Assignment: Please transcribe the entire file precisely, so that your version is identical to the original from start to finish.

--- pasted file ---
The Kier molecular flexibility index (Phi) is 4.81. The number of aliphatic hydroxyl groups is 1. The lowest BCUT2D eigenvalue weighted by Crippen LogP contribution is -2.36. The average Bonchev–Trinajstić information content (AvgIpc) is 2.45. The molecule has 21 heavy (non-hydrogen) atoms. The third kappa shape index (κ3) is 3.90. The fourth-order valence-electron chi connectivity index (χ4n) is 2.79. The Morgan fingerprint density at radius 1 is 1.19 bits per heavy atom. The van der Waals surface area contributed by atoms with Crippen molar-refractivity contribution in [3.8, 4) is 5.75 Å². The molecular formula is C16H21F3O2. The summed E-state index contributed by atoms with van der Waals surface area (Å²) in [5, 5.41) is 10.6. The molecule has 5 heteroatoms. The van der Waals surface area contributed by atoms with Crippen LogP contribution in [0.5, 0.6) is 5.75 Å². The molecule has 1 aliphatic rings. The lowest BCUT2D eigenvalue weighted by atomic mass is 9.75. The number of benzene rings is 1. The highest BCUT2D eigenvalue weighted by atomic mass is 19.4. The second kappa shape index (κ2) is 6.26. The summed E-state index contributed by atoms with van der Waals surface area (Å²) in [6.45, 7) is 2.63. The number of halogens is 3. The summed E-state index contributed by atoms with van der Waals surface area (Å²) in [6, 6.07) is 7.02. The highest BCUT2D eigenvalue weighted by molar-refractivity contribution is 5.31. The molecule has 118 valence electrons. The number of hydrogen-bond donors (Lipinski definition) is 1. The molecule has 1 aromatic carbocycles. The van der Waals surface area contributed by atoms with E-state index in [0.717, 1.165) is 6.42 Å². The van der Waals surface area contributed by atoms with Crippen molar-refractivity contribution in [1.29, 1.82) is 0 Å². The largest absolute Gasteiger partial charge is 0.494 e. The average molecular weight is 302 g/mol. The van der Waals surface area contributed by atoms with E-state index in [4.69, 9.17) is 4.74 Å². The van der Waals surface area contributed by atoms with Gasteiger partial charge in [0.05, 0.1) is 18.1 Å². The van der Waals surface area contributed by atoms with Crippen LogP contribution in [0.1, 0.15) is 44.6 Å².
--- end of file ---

The Kier molecular flexibility index (Phi) is 4.81. The number of aliphatic hydroxyl groups is 1. The lowest BCUT2D eigenvalue weighted by Crippen LogP contribution is -2.36. The average Bonchev–Trinajstić information content (AvgIpc) is 2.45. The molecule has 21 heavy (non-hydrogen) atoms. The third kappa shape index (κ3) is 3.90. The fourth-order valence-electron chi connectivity index (χ4n) is 2.79. The Morgan fingerprint density at radius 1 is 1.19 bits per heavy atom. The van der Waals surface area contributed by atoms with Crippen molar-refractivity contribution in [3.8, 4) is 5.75 Å². The molecular formula is C16H21F3O2. The summed E-state index contributed by atoms with van der Waals surface area (Å²) in [5, 5.41) is 10.6. The molecule has 5 heteroatoms. The van der Waals surface area contributed by atoms with Crippen LogP contribution in [0.5, 0.6) is 5.75 Å². The molecule has 1 aliphatic rings. The lowest BCUT2D eigenvalue weighted by atomic mass is 9.75. The number of benzene rings is 1. The highest BCUT2D eigenvalue weighted by atomic mass is 19.4. The second kappa shape index (κ2) is 6.26. The summed E-state index contributed by atoms with van der Waals surface area (Å²) in [6.45, 7) is 2.63. The number of halogens is 3. The summed E-state index contributed by atoms with van der Waals surface area (Å²) in [6, 6.07) is 7.02. The highest BCUT2D eigenvalue weighted by molar-refractivity contribution is 5.31. The molecule has 118 valence electrons. The number of hydrogen-bond donors (Lipinski definition) is 1. The molecule has 1 aromatic carbocycles. The van der Waals surface area contributed by atoms with E-state index in [0.717, 1.165) is 6.42 Å². The van der Waals surface area contributed by atoms with Crippen molar-refractivity contribution in [1.29, 1.82) is 0 Å². The largest absolute Gasteiger partial charge is 0.494 e. The average molecular weight is 302 g/mol. The van der Waals surface area contributed by atoms with E-state index in [4.69, 9.17) is 4.74 Å². The van der Waals surface area contributed by atoms with Gasteiger partial charge in [0.05, 0.1) is 18.1 Å². The van der Waals surface area contributed by atoms with Crippen LogP contribution in [0.1, 0.15) is 44.6 Å².